Diamond in the Rough
I’m sure you’ve heard the phrase “a diamond in the rough,” and if you haven’t, urban dictionary describes it as “somebody who appears dubious at first but then turns out to be exceptional.” So for example, if you think somebody is unqualified for a job but he then turns out extraordinary, you can call him a “diamond in the rough.”
This phrase originates from the rough diamond, which before it is cut and polished, looks very plain, rough and really nothing like that stunning bling your husband may have gotten you for valentines day! “Diamond Cutting” is not an easy science and requires specialized knowledge, tools, equipment, and techniques because of the diamond’s extreme hardness.
Planning is the first step in converting the rough diamond into a polished stone. During this phase, the jeweler will evaluate the possible turnaround time in cutting the diamond, and from an economic standpoint he will evaluate the possible return on investment he will get on the finished stone.
The second part, known as “weight retention,” is when an analysis is done on the rough diamond to find the best combination of finished stones as it relates to the per carat value.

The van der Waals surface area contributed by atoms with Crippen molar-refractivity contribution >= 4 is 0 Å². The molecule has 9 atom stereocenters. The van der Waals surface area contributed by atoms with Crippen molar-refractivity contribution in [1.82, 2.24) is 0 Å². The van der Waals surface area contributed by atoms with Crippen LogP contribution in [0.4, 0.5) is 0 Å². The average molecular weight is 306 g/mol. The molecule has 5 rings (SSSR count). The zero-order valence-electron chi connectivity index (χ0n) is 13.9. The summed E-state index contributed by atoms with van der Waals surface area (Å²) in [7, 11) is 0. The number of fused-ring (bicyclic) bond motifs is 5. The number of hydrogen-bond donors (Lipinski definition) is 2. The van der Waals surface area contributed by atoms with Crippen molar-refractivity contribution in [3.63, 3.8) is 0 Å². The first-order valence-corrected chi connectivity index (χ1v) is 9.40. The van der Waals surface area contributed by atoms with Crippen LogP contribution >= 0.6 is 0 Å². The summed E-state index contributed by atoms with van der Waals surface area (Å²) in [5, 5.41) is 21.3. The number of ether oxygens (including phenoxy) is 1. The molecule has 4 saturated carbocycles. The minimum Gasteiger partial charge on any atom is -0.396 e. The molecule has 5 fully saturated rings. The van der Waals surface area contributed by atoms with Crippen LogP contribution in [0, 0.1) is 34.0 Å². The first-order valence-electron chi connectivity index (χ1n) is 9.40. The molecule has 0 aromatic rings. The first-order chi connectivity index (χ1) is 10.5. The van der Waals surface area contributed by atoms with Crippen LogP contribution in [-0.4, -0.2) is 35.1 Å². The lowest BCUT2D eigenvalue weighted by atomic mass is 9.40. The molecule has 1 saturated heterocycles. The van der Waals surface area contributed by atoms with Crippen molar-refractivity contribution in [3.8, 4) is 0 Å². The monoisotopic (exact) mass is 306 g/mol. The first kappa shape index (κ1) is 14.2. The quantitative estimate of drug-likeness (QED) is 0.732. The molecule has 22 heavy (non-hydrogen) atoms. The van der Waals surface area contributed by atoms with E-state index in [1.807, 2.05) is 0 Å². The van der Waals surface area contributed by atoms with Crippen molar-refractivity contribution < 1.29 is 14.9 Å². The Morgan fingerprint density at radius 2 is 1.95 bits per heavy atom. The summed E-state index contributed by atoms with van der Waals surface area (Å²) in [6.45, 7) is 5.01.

Color retention is another important part of the process, since cutting can influence the color grade of the diamond and possibly raise the diamond’s value. Additionally, there are certain diamond shapes that will intensify the color of the diamond, such as the “radiant cut.”
Cleaving and Sawing are the mechanical actions done to the rough diamond to separate them into separate pieces so they can be finished as individual gems.
After the cleaving and sawing is done on the diamonds, the bruting process will occur in which the diamonds are set onto spinning axles turning in opposite directions and grind against each other to make each diamond a round shape.
Lastly, the polishing and final inspection will be done in which the diamond will be cleaned thoroughly and examined to make sure it meets the manufacturer’s standards.
So next time you hear the phrase “a diamond in the rough,” remember that its origins refer to the original unpolished, uncut stone we just spoke about!